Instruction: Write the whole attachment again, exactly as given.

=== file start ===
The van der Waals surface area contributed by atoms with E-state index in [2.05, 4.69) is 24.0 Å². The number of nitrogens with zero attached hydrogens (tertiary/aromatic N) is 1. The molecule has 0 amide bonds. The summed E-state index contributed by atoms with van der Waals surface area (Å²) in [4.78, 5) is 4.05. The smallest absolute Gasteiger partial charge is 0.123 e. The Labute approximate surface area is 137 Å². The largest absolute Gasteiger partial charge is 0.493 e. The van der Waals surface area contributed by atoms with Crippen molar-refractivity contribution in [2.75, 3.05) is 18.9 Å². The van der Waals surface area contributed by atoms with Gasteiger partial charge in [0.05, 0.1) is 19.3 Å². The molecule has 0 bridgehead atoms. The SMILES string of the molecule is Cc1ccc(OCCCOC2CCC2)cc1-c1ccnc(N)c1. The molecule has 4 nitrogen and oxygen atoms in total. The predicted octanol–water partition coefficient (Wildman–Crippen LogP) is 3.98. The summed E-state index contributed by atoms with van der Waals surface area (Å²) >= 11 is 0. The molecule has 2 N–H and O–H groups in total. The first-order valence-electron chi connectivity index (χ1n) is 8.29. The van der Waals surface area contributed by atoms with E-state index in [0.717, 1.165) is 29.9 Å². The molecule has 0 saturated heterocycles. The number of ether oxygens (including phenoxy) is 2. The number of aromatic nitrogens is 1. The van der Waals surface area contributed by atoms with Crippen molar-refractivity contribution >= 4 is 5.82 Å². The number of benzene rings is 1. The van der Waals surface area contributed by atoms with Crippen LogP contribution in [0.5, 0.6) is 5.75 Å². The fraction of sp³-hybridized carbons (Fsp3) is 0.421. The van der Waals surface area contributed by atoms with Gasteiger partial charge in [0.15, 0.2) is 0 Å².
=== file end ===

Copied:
The van der Waals surface area contributed by atoms with E-state index in [2.05, 4.69) is 24.0 Å². The number of nitrogens with zero attached hydrogens (tertiary/aromatic N) is 1. The molecule has 0 amide bonds. The summed E-state index contributed by atoms with van der Waals surface area (Å²) in [4.78, 5) is 4.05. The smallest absolute Gasteiger partial charge is 0.123 e. The Labute approximate surface area is 137 Å². The largest absolute Gasteiger partial charge is 0.493 e. The van der Waals surface area contributed by atoms with Crippen molar-refractivity contribution in [2.75, 3.05) is 18.9 Å². The van der Waals surface area contributed by atoms with Gasteiger partial charge in [0.05, 0.1) is 19.3 Å². The molecule has 0 bridgehead atoms. The SMILES string of the molecule is Cc1ccc(OCCCOC2CCC2)cc1-c1ccnc(N)c1. The molecule has 4 nitrogen and oxygen atoms in total. The predicted octanol–water partition coefficient (Wildman–Crippen LogP) is 3.98. The summed E-state index contributed by atoms with van der Waals surface area (Å²) >= 11 is 0. The molecule has 2 N–H and O–H groups in total. The first-order valence-electron chi connectivity index (χ1n) is 8.29. The van der Waals surface area contributed by atoms with E-state index in [0.717, 1.165) is 29.9 Å². The molecule has 0 saturated heterocycles. The number of ether oxygens (including phenoxy) is 2. The number of aromatic nitrogens is 1. The van der Waals surface area contributed by atoms with Crippen molar-refractivity contribution >= 4 is 5.82 Å². The number of benzene rings is 1. The van der Waals surface area contributed by atoms with Crippen LogP contribution in [0.5, 0.6) is 5.75 Å². The fraction of sp³-hybridized carbons (Fsp3) is 0.421. The van der Waals surface area contributed by atoms with Gasteiger partial charge in [0.15, 0.2) is 0 Å².